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Poster display session: Breast cancer - early stage, locally advanced & metastatic, CNS tumours, Developmental therapeutics, Genitourinary tumours - prostate & non-prostate, Palliative care, Psycho-oncology, Public health policy, Sarcoma, Supportive care

4860 - Use of bone-modifying agents (BMA) and osteonecrosis of the jaw (ONJ) among older patients with metastatic breast cancer (BC).

Date

22 Oct 2018

Session

Poster display session: Breast cancer - early stage, locally advanced & metastatic, CNS tumours, Developmental therapeutics, Genitourinary tumours - prostate & non-prostate, Palliative care, Psycho-oncology, Public health policy, Sarcoma, Supportive care

Topics

Geriatric Oncology

Tumour Site

Breast Cancer

Presenters

Mariana Chavez Mac Gregor

Citation

Annals of Oncology (2018) 29 (suppl_8): viii90-viii121. 10.1093/annonc/mdy272

Authors

M. Chavez Mac Gregor1, X. Lei2, H. Zhao2, C. van Poznak3, S.H. Giordano1

Author affiliations

  • 1 Breast Medical Oncology, Health Services Research, The University of Texas MD Anderson Cancer Center, 77030-4095 - Houston/US
  • 2 Health Services Research, The University of Texas MD Anderson Cancer Center, 77030 - Houston/US
  • 3 Breast Medical Oncology, The University of Michigan, Ann Arbor/US
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Resources

Abstract 4860

Background

BC patients who have evidence of bone metastases should be treated with BMAs in order to reduce skeletal related events. ONJ is a serious complication associated the use of BMAs. In this large population-based study we evaluate the patterns of use of BMAs and ONJ rates in a cohort of older BC patients.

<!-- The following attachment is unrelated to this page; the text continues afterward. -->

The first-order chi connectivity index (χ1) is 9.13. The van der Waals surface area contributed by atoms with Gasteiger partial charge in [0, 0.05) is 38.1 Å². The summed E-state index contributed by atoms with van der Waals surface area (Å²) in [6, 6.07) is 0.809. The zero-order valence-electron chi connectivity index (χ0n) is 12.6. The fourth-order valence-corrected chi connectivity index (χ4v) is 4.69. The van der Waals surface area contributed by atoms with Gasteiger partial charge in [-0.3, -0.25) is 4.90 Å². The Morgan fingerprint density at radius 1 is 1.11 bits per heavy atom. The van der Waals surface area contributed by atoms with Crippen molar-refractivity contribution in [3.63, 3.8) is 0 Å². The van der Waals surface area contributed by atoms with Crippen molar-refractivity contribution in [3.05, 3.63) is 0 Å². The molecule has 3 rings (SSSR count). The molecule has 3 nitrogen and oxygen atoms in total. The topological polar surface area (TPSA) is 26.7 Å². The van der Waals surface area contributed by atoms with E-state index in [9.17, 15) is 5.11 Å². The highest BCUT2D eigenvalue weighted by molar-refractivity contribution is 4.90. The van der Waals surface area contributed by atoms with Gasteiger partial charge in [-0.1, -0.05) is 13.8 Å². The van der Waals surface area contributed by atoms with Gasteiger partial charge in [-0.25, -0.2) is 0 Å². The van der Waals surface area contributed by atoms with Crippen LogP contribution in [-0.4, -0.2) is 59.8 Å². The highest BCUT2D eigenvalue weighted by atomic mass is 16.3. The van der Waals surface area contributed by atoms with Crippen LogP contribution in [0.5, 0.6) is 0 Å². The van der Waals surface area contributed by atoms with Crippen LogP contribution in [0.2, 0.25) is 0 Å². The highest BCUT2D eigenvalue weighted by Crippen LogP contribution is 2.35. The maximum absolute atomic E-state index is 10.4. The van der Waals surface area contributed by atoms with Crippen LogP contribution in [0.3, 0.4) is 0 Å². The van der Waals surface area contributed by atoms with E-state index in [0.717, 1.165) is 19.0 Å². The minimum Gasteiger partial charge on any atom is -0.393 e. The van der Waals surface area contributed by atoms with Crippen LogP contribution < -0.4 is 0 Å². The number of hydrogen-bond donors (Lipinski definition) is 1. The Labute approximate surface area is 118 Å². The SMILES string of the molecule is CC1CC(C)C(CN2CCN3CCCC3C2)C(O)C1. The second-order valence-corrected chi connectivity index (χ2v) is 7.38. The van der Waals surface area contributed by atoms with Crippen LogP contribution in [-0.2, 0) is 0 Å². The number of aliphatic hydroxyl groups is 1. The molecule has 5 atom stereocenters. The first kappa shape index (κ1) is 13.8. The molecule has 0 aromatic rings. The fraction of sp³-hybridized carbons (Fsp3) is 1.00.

Methods

Patients diagnosed with de novo metastatic BC between 2007-2013 were identified in the SEER-Medicare database. We identified the presence of bone metastases using specific PEDSF variables and claims. All patients were required to receive systemic anticancer therapy within one year of diagnosis. HCPCS codes were used to identify the use of BMAs within 1 year of cancer diagnosis, ONJ was identified using an established ICD-9 codes. Descriptive statistics and regression models were used.

Results

A total of 1,528 patients were included. The median age of the cohort was 74 yo. Within one year of diagnosis of bone metastases 71.1% of the patients received BMAs (68% bisphosphonates, 27% denosumab, 5% both). Older patients (OR = 0.64; 95%CI 0.46-0.89), those with more comorbidities (OR = 0.61; 95%CI 0.43-0.85) or with full/partial state buy-in (OR = 0.65; 95%CI 0.49-0.87) -surrogate for poverty- were less likely to receive BMAs. Nineteen cases of ONJ were identified, all of them occurred among BMAs-treated patients (1.7%), the 2-year and 4-year cumulative rates were 1.4% and 4.0%, respectively. Similar rates of ONJ were observed between patients treated with bisphosphonates and denosumab. Median duration of BMA therapy among patients who developed ONJ was 20 months (IQR 10-43). No clinical predictors of ONJ were identified.

Conclusions

In this large, nationally-representative cohort, the majority of the BC patients with evidence of bone metastases received treatment with BMA according to current guidelines. Similar rates of ONJ were observed among bisphosphonates and denosumab users. ONJ occurred in approximately 2% of this SEER-Medicare population of patients with BC and bone metastases treated with BMA. Our findings are of significant value since they reflect the patterns of care and complications associated with these commonly used agents in the general population.

Clinical trial identification

Legal entity responsible for the study

Mariana Cgavez Mac Gregor.

Funding

CERCIT, Sudan G. Komen.

Editorial Acknowledgement

Disclosure

All authors have declared no conflicts of interest.

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